When we were looking for a location to build Shinfield Studios we knew that Berkshire had so much to offer. Not least its proximity to London, but the area also has a strong local infrastructure to help meet the needs of producers. This includes access to local production talent. The goal is to build on this to help address the wider skills shortage in film production and offer a pathway for local people to a career in this industry.
Nick Smith Joint Managing Director, Shinfield Studios
Richard continues: “If you look at sites like Pinewood and Stern, where Warner Brothers are, and also around Borehamwood, where Sky have their studios, you see sites that are relatively constrained in terms of space. They’re fantastic facilities in their own right, but have been periodically developed over a period of time, expanded in ‘layers’ as needs evolve, and therefore face limitations when it comes to growth or repurposing.
Shinfield, in contrast, presented an opportunity to take an entirely new cluster campus development to start from an open field space, and to plan it, effectively, from scratch. It allowed us to take all of the studio design knowledge that we’ve built up historically at those other illustrious sites, drawing on a deep understanding what the building and industry requirements were and remain for established studios, but then stepping back and looking at the art of the possible when presented with a blank canvas.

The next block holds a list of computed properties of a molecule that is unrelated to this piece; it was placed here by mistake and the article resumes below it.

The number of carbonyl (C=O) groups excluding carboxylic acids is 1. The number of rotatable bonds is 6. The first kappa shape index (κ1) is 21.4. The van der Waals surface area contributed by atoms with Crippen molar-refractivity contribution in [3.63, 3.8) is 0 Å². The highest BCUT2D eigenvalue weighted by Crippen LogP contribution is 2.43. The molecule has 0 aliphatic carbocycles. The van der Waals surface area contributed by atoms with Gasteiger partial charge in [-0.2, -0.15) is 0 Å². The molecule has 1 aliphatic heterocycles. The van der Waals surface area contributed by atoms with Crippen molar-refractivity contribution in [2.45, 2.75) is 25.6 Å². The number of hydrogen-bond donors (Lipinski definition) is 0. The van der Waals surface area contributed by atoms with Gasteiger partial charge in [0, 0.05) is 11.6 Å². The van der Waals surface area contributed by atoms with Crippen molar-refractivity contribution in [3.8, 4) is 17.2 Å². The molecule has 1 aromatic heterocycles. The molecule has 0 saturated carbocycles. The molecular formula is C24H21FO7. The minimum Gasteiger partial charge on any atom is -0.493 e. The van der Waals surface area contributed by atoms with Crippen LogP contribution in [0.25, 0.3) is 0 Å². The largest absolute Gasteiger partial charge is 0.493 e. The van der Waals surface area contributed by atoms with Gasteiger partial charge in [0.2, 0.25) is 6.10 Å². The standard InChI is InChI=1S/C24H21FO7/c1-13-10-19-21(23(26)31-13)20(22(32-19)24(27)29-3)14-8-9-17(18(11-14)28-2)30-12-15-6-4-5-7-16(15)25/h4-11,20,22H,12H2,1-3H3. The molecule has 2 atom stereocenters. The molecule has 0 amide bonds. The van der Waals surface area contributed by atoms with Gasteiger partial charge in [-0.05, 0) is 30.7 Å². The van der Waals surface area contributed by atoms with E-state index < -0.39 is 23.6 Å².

Take the warehouses and set building spaces and costume and all those ancillary functions. Being able to cluster these interlinking functions in close proximity to the actual sound stages means you not only maximise efficiency, but also create a community ‘hub’ of creativity within the wider development.”
Behind the scenes there’s huge value in having the experience to be able to dot in the i’s and crossing the t’s. The A-listers rightly get top billing, but in my world the real star is the engineer who spends countless hours on their craft too – finite element analysis, creating the stress profiles, looking at where every single reinforcing bar goes to create the right strength in the right place…for us then to cover the structure with concrete, put a screed over the top of it, install some carpet and never see it again.
There’s a real honour in the dedication of that for me, just like in the hundreds of other roles that we don’t necessarily see on screen once the final production is released.”
Richard Wood Head of Structure at Sweco
And what of the unique appeal of designing structures for film and media facilities in particular?
“I think I think there’s an obvious attraction around designing sites for the movie industry – you of course see the end product of what what’s filmed in facilities you’ve helped conceive and build.